The acts of congress relative to this territory stand as our constitution. The act of the legislature in creating the district courts for the counties and giving them exclusive jurisdiction in territorial causes is simply the putting in force of this fundamental constitutional law. Ponder v. Graham, 4 Fla. 23; In re *502Church, 92 N. Y. 1. In Leitensdorfer v. Webb, 20 How. 182, which went up from this territory, upon the construction of the organic act of 1850, Mr. Justice Daniel, delivering the opinion, says: “It was undoubtedly within the competency of congress either to define directly by their own act the jurisdiction of the courts created by_ them, or to delegate the authority requisite for that purpose to the territorial government, and by either proceeding to permit or to deny the transfer of any legitimate power .or jurisdiction previously exercised by the courts of the provisional government to the tribunals' of the government they were about to substitute for the territory, in lieu of the temporary or provisional government.7 ’ Certainly the same power extended to the divesting from the courts of the act of 1850 and the conferring upon the courts by the act of 1858 exclusive jurisdiction in territorial causes, and, this having been done, we think that any attempt to revest the former courts, now courts solely of federal jurisdiction, with powers to try territorial causes, the act of 1858 being in full operation, is an attempt to confer an abstract jurisdiction upon the former which could not be sustained as a proper exercise of legislative power. Ferris v. Hihley, 20 Wall. 375. Indeed, prior to the passage of the act of 1858, the business — i. e., the territorial and. United States business — of the courts of 1850 had been regarded by the supreme court of the United States as separate. See Snow v. U. S., 18 Wall. 322. This court recognized the distinction in Territory v. Yarberry, 2 N. M. 450, although the construction of the statute of 1858 was not considered. In Ex parte Crow Dog, 109 U. S. 560, Mr. Justice Matthews, speaking of the district courts of Dakota (the jurisdiction, territorial and United States, not having been separated by act of territorial legislation), says: “The district court has two distinct jurisdictions. As a territorial court, it *503administers-the local law of the territorial government; as invested by act of congress with -jurisdiction to administer the laws of the United States, it has all the authority of circuit and district courts of the United States.” Even in Clinton v. Englebrecht, 13 Wall., the distinction in the two jurisdictions is recognized. Again, in Hornbuckle v. Toombs, 18 Wall. 656, the two distinct jurisdictions are recognized, and the fact that a portion of the term, 'where the jurisdictions are exercised by the same court at the same time, is set aside to the United States business," under the act of congress heretofore referred to, is there commented upon. If the jurisdiction of the district courts of this territory had not been separated by the legislature in ¿ecordance with the provisions of section 1874 of the Revised Statutes, where would the records of our courts go upon the admission of this territory as a state? To the state courts? Clearly not all the records, because the state courts would not have cognizance of United States causes pending; and as clearly only the federal cases would go, under section 529, Revised-Statutes, to the district or circuit court of the United States. Hunt v. Palao, 4 How. 589. “When a territory becomes a state, the records of the courts of the territory are transferred to the new state courts and to the federal courts respectively, the judicial proceedings existing in the courts of the territory being continued by federal law in the respective state and federal courts. ” Mr. Justice Field, in McAllister v. U. S., 141 U. S. 199. So we must agree that, while the two jurisdictions might have been exercised by identically the same courts and officers under the act of 1850, nevertheless these jurisdictions remained separate and distinct, and never became blended.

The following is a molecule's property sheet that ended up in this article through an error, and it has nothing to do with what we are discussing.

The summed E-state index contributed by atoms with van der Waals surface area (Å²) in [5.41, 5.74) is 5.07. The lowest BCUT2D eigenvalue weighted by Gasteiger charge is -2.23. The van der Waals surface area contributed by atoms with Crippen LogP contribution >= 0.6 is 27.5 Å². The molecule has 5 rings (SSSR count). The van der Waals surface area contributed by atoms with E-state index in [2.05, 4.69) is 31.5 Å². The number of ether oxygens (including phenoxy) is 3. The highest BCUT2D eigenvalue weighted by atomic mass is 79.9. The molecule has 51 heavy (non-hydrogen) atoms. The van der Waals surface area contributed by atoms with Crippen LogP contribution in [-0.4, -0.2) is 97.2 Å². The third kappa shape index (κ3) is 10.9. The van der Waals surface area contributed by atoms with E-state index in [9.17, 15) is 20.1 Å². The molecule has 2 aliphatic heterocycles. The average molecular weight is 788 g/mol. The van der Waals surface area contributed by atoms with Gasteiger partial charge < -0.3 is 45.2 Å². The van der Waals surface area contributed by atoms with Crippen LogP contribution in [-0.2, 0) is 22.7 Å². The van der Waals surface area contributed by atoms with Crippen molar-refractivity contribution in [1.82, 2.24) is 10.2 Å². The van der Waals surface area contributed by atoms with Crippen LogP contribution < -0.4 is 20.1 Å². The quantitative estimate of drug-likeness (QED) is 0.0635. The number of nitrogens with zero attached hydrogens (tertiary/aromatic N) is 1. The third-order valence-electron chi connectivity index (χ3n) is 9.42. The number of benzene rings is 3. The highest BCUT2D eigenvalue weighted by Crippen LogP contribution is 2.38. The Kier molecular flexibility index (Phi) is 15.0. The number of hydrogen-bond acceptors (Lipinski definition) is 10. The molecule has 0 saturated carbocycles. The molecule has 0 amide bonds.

Now, let us see what was the condition as to the exercise of these jurisdictions, by what courts, -etc., when the question; involved in number 561, at bar, *504arose. In 1889 the legislature of this territory, by session act (chapter 96), attempted to provide a new jury law and system for the district courts of the territory. By the provisions of this act the jurors of the district courts for the counties, sitting for the trial of causes arising under the laws of the territory, were generally to be drawn from the counties, but in the counties of Santa Fe, San Miguel, Bernalillo, and Dona Ana, where courts for the trial of causes arising under the laws of the United States were held for the respective districts (in each case composed of more than one cdunty), it was provided that the grand and petit jurors selected for the said United States courts should have power respectively to examine into and try territorial causes for the county in which such courts were held; that is, the grand and petit jurors for the United States court of the First district should also act as grand and petit jurors for territorial causes in the county of Santa Fe, the two courts to be held at the same time, but with their respective officers in attendance upon each, etc. The intention of the legislature was not left to construction, but by section 4 of the act was expressed as follows: “It being the true meaning and intention of this act to provide for but one grand and petit jury in counties where causes arising under the laws of the United States are triable,” etc. At the same session a “change of venue” act was passed, by section 3 of which it was provided that “ * > * * the cause shall be removed either to some other county free from exception within the same judicial district, or to the district court of such judicial district sitting for the trial of causes arising under the constitution and laws of the United States, which court is hereby given jurisdiction to try and determine all causes so removed.” Laws, 1889, ch. 77. It will readily be seen that the intention of the legislature was that this section 3 should run hand in hand with see*505tion 4 of chapter 96, — the jury law referred to. It will also be seen that this was an attempt of the legislature to reinvest the federal judicial district courts with jurisdiction of which they had been deprived by the acts of 1859, and subsequent acts of the legislature in carrying out the provisions of section 1874, Revised Statutes; while from a careful perusal of the section it further appears that the legislature regarded this as an act for the “removal of causes.” From what has been already said, it follows that we must regard this change of venue act as null and void, in so far as it attempts to confer an abstract power upon a court which had been deprived by absolute legal statutory enactment, as well as by necessary implication and operation of law, of jurisdiction in territorial causes. If the district courts for the counties had been abolished by law, the jurisdiction might have been reinvested by .operation of law in the judicial district courts; but, being in full operation, no such reinvestment of jurisdiction could operate by a legislative enactment. Further, two classes of courts having been established, the one federal, and the other territorial, an act of the territorial legislature for the removal of causes from the one to the other is unconstitutional, and such a statute could only be made valid by an affirmative act of congress. See Greely v. Townsend, 25 Cal. 604; U. S. v. Peters, 5 Cranch. 115.